Laptop Dual Boot Project

Posted by Scott_Ruecker on Nov 30, 2020 12:03 PM EST
LXer Linux News; By Scott Ruecker
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LXer Feature: 30-Nov-2020

I got a new laptop and I want to use a jump-drive to run different versions of Linux on it. These are my adventures..

I got a new laptop..

Its cool, it is a 15” ASUS VivoBook, with an Intel core i3 10th gen running Windows 10 on it. It has a 120gig HD with 80 of them still free to use. All I have done to it is install Chrome and LibreOffice 7.0. That’s it. So far everything I do on my laptop I do on the internet so I only use Chrome while being connected to the internet. I’ve had my new laptop for a couple of months now and being the lover of Linux and all things FOSS I really want to use Linux instead of Windows but I need to keep Windows around in case I need it for something I just absolutely can’t do without it. I also need to keep Windows so that in case I need to I can take advantage of the 2 year warranty that came with the laptop.

So, the answer? I want to install Linux onto a USB drive and boot into Linux from there. That way the laptop stays in “stock” condition. I have two jump-drives, a 16gig and an 8gig that I can use to install different versions of Linux onto and see if they work with my laptop’s hardware. I have loved Linux and all things FOSS for the last 15 years or so and I have learned a lot but I make no claims on being an expert. That distinction is for others who know far more than I. One of those people is my good friend Donald Carter. We have known each other for..what is it? 10, 15 years now, I’ve lost count. He is an expert. I’m not.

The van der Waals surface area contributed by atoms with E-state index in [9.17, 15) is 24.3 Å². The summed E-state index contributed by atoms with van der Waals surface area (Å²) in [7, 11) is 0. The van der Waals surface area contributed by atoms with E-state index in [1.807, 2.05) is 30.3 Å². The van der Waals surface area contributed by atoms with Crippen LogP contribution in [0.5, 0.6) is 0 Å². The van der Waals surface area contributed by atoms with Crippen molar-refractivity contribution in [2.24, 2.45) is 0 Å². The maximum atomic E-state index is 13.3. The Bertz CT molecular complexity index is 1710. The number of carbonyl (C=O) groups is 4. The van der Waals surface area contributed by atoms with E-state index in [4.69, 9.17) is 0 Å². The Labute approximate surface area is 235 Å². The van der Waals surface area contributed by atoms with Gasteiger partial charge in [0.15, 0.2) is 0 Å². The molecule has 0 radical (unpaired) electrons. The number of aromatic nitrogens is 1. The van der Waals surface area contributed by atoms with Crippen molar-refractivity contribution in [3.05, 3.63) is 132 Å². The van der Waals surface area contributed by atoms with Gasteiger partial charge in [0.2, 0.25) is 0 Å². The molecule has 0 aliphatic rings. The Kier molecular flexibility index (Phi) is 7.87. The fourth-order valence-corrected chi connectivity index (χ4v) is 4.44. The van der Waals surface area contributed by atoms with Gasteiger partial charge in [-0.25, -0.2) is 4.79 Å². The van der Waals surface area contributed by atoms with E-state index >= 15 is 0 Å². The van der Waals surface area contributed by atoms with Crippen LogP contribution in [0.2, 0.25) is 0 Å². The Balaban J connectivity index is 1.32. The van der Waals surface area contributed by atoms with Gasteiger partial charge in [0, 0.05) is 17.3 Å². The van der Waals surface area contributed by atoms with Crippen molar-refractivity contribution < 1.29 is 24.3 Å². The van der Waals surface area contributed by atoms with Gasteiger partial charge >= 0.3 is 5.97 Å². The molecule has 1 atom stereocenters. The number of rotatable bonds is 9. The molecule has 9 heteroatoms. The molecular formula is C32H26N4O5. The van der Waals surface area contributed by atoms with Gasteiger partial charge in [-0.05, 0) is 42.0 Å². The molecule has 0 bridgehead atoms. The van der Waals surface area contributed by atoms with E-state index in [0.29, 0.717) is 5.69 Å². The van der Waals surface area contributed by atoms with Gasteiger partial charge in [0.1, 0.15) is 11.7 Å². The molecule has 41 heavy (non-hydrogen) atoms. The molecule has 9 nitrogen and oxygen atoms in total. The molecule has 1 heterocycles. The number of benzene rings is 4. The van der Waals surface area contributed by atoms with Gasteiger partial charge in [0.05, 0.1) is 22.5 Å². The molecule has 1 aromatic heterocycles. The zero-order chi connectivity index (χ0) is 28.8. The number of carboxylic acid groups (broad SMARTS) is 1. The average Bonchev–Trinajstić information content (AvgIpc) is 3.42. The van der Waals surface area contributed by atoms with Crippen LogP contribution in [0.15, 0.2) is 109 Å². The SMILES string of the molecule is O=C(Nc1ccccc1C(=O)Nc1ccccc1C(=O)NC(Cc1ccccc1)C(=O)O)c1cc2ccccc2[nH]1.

I’m just dangerous enough to want to mess with the hardware I own and software I use. He has been supporting computer hardware and software in one form or another for a long time. I asked Don for his help and he said yes. Thank the Gods! So here we go..

I did a Google search how to install Linux to a USB drive and found a article on the Instructables website with a link to a program called Universal-USB-Installer v1.9.9.7 which I downloaded and used to install an .iso of LinuxMint onto my 16gig jump-drive. Everything went fine and it installed to my 16gig. I didn’t mess with any of the settings at all. I then restarted my laptop while pressing F12 over and over to get it to go into the boot menu before loading Windows. I learned that you have to be pressing F12 at just the right moment to get into the Windows boot menu, apparently Windows is finicky because it took me several tries to get it too.

Once I got into the boot menu I selected the USB drive option and it booted into Mint without issue. It did take a while to load (20+ seconds or so) which compared to Windows (5 or 6 seconds) was a lot longer but after that the desktop loaded just fine. Everything seems to work and it recognized my network adapter too. The biggest issues I saw was that any changes I made to the OS (Desktop changes, software installations etc.) aren't saved and when I log out of Mint, log into Windows and back into Mint again are lost and it goes back to the default install again. That and the keyboard back-light doesn't work. Also, I noticed was that it did not see all of the storage on the 16gig jump-drive.

Man, I'm tellin' ya..its not a MAJOR jump, but there is to my eye a noticeable difference in the speed of things running in Mint over Windows. Even in Chrome using the same network connection I would in Windows, it feels like it is faster. It loads pages and videos faster than in windows. Programs open faster, it’s amazing. All off of a USB drive! When I close my laptop lid (while still using Mint) which in Windows usually shuts the computer down. And to my pleasure when opening the lid this time it took me to my Mint desktop. I love it!

One cool thing I have noticed during all this is that changes I make inside the browser (moving/changing/adding bookmarks, changing extension settings etc.) are saved and I see them when I log into Windows and open Chrome there. But I know that is all in my Google account which has nothing to do with whether I am logged into Linux or Windows.